The EU Bookshop has published the 2009 update of the Fact Sheets of the European Union (although the manuscript was finished in August 2008).
The 12th edition contains 165 fact sheets (subjects) aimed at the general public. The Fact Sheets (521 pages) are available as a freely downloadable pdf document (hefty 9.22 MB) or as a print publication with an accompanying CD-ROM (price 40 €):
If I understood correctly, the printed text (pdf) is available in six languages (English, French, German, Italian, Polish, Spanish) but the CD-ROM in 21 languages.
Since the Fact Sheets originate in the European Parliament, the EP’s role is usually described in each case in addition to the general information.
The Fact Sheets are handy when you need an overview of an unfamiliar area of EU policy. This is how they are described by the publisher:
The aim of these fact sheets is to provide those new to the subject with an overview of the process of European integration and the European Parliament’s role in this development.
New fact sheets on topical issues and the developments of the last few years have recently appeared online, for example: the institutional reforms undertaken in preparation for the accession of Bulgaria and Romania; the new financial perspective; gender equality; asylum, and immigration policy; management of external borders; judicial cooperation in civil and criminal matters; sports policy; the Lisbon strategy; the European neighbourhood policy (ENP); the South Caucasus (Armenia, Azerbaijan and Georgia) and central Asia.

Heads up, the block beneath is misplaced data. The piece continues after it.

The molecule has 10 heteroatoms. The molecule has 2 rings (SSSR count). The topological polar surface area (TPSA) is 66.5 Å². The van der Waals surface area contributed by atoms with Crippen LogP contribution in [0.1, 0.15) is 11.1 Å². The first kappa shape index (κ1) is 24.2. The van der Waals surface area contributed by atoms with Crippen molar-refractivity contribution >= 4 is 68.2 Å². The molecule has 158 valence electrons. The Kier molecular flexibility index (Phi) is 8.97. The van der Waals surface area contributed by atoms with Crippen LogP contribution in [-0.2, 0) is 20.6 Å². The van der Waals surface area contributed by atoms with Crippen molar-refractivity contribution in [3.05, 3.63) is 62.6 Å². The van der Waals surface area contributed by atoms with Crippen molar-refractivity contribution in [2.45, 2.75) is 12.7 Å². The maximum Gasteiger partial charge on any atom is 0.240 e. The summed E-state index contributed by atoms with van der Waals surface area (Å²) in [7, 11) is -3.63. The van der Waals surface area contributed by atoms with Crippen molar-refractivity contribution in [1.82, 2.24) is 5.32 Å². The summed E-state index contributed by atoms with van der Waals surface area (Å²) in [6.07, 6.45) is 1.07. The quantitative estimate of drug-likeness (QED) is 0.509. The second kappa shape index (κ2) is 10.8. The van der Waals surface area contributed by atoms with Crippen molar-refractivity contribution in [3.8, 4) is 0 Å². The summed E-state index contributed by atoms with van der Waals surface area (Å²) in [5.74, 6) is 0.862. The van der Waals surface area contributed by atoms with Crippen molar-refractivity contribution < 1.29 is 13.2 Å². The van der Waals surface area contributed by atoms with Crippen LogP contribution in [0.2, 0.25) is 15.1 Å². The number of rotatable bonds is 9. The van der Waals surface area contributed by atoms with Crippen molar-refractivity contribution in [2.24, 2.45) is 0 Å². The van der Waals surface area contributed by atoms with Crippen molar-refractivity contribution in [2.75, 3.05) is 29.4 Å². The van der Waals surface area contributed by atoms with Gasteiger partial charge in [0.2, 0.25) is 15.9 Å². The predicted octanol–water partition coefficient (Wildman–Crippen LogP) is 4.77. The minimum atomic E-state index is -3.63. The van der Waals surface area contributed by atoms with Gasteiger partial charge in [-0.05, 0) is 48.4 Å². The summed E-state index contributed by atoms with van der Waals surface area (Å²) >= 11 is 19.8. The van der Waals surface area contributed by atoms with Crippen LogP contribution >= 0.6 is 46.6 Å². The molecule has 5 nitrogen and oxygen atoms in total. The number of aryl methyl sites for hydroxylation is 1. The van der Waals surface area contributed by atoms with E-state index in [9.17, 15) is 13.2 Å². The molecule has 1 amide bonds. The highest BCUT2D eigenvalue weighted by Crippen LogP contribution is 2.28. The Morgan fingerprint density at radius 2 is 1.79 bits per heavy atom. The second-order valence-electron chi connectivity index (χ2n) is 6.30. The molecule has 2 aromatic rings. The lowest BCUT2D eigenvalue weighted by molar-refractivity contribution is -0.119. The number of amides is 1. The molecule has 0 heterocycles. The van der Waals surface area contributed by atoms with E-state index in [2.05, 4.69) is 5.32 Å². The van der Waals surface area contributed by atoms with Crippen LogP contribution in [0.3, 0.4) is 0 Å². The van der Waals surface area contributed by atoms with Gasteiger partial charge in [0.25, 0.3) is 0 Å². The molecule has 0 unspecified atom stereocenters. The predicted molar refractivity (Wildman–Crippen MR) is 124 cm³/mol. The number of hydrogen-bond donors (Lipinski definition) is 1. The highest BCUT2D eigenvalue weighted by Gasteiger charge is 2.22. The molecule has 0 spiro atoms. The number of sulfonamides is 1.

With access to around 165 fact sheets, readers will find that this is one of the best sources of information about the Union’s institutions and policies.
The content of these fact sheets covers six main areas: how the EU works, citizens’ Europe, the internal market, common policies, economic and monetary union and the EU’s external relations.
In order to speak with one voice, the EU has developed several policies and measures that all Member States endeavour to apply. These ‘common policies’ concern the entire Union and are designed to achieve common objectives.
Economic and monetary union
Economic and monetary union (EMU) is the result of a long process aimed at harmonising the economic and monetary policies of the European Union Member States and introducing a single currency: the euro. So far, 16 Member States have adopted the euro, which is used on a daily basis by over half the EU’s population.
The EU’s external relations
The EU’s economic, commercial and financial weight makes it a leading player on the international scene. It has signed a series of bilateral and multilateral agreements with most countries and regions of the world. The common foreign and security policy (CFSP) is one of the instruments of the European Union’s external relations.
How the European Union works
The European Union (EU) has its own legislature and executive and an independent judiciary, which are supported and complemented by an additional set of institutions and bodies. The EU’s rules and decision-making procedures are laid down in the Treaties. In order to achieve its objectives, the Union has its own budget.
For EU citizens, the right to travel, live and work throughout the Union can easily be taken for granted. However, in order for them to be able to enjoy this right fully, an effective system to protect fundamental rights within the EU needs to be put in place and maintained.
The internal market
Following the dismantling of previous barriers, goods, services and capital move as freely throughout Europe as inside a Member State. The removal of obstacles and the opening up of national markets means that more companies can compete with one another.
The Fact Sheets are convenient for anyone who needs quick information, for a school or university assignment, but especially ahead of the European elections the MEP candidates and their campaign groups should have them available as reference tools for various occasions.